The Herbert N. Straus Mansion was the last and largest of just a handful of goliath mansions built during its era in the 1930's and it would become the capstone property of the wealthiest and most prominent block of all of New York City. The Mansion stands with provenance and commanding authority in a neighborhood steeped in New York's richest history. The handful of renowned lavish buildings that surround this Mansion include the old Cornelius Vanderbilt home, the Twombly House and across the street on Fifth Avenue, the former Frick Residence, current home of the Frick Art Collection. Its gargantuan size and opulence is perhaps only outdone by its unique location on the Upper East Side's most desired block flanked by Central Park on Fifth Avenue and St. James' Church on Madison Avenue. The property is uniquely positioned as the perpetual and unobtrusive perspective overlooking the Frick Museum to Central Park can never be blocked by new construction, a rarity in the ever-growing New York City landscape.
Upon purchase of the property in 1928 by Herbert N. Straus, heir to Isidor and Ida Straus, co-owners of renowned retailers R. H. Macy & Co., the mansion was commissioned to be built in 1930. Mr. Straus specifically chose “Society Architect” Horace Trumbauer, known for his particular adept proficiency in designing palaces for the rich. Mr. Trumbauer's reputation for creating lavish residential manors for the wealthy allowed the accomplished architect to build the largest and most luxurious residences of the times. The Herbert N. Straus Mansion remains among Trumbauer's most well-known works and contributed to his praise as one of the most “prominent American architect of the Gilded Age.”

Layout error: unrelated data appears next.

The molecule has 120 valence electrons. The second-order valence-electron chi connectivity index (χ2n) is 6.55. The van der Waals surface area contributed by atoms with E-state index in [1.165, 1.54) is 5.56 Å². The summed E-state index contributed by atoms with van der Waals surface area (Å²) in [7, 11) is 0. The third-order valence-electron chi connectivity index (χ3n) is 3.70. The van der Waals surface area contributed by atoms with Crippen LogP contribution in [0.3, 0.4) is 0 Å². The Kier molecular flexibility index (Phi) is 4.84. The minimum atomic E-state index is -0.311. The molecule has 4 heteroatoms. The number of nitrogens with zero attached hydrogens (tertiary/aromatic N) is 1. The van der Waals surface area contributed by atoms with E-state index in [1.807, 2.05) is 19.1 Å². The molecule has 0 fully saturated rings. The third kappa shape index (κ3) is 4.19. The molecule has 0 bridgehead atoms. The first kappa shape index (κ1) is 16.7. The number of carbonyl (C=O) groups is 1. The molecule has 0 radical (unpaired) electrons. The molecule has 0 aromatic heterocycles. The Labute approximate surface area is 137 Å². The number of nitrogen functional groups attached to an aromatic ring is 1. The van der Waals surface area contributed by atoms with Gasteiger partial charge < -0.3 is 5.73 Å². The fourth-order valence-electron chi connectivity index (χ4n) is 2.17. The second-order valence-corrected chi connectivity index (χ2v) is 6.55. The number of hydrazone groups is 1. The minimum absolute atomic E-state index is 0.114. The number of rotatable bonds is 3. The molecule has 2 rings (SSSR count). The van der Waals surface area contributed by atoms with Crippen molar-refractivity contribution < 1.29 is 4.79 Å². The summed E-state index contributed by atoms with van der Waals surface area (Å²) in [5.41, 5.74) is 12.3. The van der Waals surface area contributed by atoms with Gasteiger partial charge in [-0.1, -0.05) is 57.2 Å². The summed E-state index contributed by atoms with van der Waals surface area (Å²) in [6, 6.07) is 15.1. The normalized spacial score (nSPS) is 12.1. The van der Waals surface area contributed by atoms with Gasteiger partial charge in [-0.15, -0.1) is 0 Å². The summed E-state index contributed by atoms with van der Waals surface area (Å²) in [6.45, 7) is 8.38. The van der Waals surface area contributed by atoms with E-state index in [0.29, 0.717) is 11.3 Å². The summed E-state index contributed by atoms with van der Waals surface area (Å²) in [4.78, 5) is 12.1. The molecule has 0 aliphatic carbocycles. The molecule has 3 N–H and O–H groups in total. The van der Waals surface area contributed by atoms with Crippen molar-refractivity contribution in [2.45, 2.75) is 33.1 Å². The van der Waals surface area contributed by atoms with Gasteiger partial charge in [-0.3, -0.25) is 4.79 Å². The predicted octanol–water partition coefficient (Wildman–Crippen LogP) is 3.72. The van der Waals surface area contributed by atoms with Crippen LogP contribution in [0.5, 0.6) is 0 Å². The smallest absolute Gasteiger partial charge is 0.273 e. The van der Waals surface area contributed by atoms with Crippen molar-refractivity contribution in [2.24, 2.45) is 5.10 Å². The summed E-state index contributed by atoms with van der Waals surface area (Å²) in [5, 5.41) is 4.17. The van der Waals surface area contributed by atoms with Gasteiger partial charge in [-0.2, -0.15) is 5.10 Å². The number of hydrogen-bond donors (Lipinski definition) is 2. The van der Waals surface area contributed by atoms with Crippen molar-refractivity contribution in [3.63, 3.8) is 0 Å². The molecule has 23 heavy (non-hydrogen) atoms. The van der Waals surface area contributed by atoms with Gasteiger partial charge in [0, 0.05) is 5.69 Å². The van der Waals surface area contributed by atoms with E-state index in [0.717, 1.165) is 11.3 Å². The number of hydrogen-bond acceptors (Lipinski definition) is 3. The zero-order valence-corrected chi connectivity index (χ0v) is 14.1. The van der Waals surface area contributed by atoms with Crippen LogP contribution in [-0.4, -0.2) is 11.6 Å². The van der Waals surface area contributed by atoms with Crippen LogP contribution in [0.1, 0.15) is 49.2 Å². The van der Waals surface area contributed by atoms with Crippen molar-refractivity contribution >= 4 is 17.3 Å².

Built as New York City's largest and most luxurious French Neo-Classical Mansion on a 50 foot wide by 102.2 foot deep lot, 7 stories and in excess of 28,000 square feet, some of the property's luxuries include 15-foot-tall oak entry doors, imported French-limestone meticulously decorated with carvings, sculpture figures and ornamental iron works. Mr. Straus even transported antiques and fixtures along with “entire 18th-century rooms” from Europe. The mansion would eventually be acquired in 1944 by the Roman Catholic Archbishopric of New York to become an extension of the St. Claire Hospital, with up to 50 beds, for nearly twenty years. In 1962, the mansion was sold to the Birch Wathen School, a college preparatory day school from kindergarten to grade 12. In 1989, with the help of architect Thierry Despont and interior designer John Stefanidis, the property was reconverted into the ultimate private residence. Most recently, additional interior design services were provided by Alberto Pinto.
This Mansion presents a once in a life-time opportunity to own the largest single-family home in New York City. This historic landmark could easily present itself as a palatial consulate, embassy, foundation, or a museum to once again house some of the world's greatest works of art.